The problem with overthinking a phenomenon, no matter how bright you may be, is that it usually doesn't end well - say if you're on the air. Because of your over-active neurons you will either shoot yourself in the foot, put said foot in mouth - or just plain sound condescending, dumb or both. Such was the case with Neil deGrasse Tyson Friday night, while discussing the military pilots' recorded sightings of UFOs (now called UAPs or unidentified aerial phenomena).
Tyson is a skeptic and prides himself on being a rational one. In this case, however, his rationalism devolved into cherry picking a series of strawman objections to the Navy pilots' recordings being taken at face value: i.e. intelligently controlled craft able to aerodynamically out maneuver our own. This tactic ultimately ended up with the astrophysics popularizer having proverbial egg on his face.
Tyson began by telling Maher: "We need to come at this from another direction, and ask the question: Why do they only reveal themselves to Navy pilots? Why don't any ever show up in the 6 billion odd high resolution color photos human beings are uploading to the internet every day."
At which point one had to wonder if Tyson's IQ even attained triple digits, and he's been outperforming his native abilities. Of course, if such craft operate in the skies they will most likely be seen by those who monitor the skies - even in the case of national defense or training exercises. Enter the Navy pilots. Spend enough concentrated time with attention on the skies, in other words, and you are bound at some point to see such objects - Navy pilot or not.
As for why they don't show up in the billions of high res photos uploaded to the net each day, that's what we call a "doh"(or dope) question. It's because humans are inherently navel gazers more preoccupied with their own lives, events (birthdays, weddings, graduations etc.) than what's going on in the skies. Maher came close to destroying this bunkum by shooting back: "Because they're not in fucking space where the aliens are!"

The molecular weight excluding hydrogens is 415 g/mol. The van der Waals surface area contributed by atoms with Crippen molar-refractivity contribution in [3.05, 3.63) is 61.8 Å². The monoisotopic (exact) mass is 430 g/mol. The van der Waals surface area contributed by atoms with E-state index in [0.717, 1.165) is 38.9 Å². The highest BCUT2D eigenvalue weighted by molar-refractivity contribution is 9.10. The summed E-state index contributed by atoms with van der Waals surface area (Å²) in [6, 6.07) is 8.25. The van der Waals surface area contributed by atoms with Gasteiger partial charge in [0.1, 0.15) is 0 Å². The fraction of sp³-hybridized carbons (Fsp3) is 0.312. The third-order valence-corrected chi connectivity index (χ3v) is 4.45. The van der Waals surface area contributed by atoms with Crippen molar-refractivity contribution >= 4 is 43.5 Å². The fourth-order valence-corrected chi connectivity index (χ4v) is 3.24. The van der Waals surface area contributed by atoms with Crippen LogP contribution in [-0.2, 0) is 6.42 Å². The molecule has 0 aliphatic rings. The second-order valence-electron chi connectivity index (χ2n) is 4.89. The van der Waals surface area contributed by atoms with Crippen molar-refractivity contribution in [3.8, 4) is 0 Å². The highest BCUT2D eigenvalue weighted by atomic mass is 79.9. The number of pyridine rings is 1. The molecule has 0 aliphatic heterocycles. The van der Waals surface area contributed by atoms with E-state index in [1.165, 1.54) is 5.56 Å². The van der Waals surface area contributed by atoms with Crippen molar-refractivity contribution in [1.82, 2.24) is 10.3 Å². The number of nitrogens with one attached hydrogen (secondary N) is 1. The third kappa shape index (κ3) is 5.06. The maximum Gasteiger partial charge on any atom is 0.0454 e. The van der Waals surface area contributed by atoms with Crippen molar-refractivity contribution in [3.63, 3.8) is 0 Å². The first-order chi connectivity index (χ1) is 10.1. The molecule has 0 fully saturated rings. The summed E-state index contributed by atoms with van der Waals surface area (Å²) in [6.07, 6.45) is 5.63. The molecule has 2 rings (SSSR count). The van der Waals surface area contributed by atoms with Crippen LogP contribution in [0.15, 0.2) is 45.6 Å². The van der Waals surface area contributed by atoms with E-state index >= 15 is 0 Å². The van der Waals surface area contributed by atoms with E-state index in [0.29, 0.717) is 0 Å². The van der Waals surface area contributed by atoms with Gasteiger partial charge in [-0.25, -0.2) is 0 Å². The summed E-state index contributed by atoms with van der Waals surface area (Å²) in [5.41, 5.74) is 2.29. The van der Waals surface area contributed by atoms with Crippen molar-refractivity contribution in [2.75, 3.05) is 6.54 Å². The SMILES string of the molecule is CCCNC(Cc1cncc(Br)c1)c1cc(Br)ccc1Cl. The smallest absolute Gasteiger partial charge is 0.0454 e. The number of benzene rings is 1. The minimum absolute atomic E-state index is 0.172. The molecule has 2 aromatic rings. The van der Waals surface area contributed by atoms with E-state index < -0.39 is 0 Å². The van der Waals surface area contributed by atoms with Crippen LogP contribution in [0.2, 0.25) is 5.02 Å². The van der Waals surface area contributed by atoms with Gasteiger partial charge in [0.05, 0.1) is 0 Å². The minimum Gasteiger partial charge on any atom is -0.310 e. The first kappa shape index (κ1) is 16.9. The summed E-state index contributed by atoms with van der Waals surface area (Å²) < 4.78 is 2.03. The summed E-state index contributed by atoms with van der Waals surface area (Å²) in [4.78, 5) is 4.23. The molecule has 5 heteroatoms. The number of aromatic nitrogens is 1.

Leading to Tyson's biggest gaffe query or misstep, likely because he'd already wrapped himself in such condescending smugness a fall was imminent, to wit: "And why is the best image of an alien craft a fuzzy, monochromatic tic tac on a display screen?"
This even brought a groan from Janice, and a frustrated: "Come on, Neil, don't be dumb! They were also seen visually without any instruments!" What happened to technicolor UFOs, or at least multi-color? Well, sorry, Neal, but this is the best you're gonna get with a gun metal gray object. Deal with it.
But the example highlights the desperation of the ultra skeptic provincialists - like Tyson- trying to escape what's staring them in the face. But wait, he's not done yet scooping the egg onto his face. This occurred after Maher pointed out the objects were observed by deeply serious people, namely the pilots - with thousands of hours of experience in recognizing -identifying the sundry objects, craft sharing air space. But Tyson attempted to downplay this experience factor by interjecting an even dumber objection: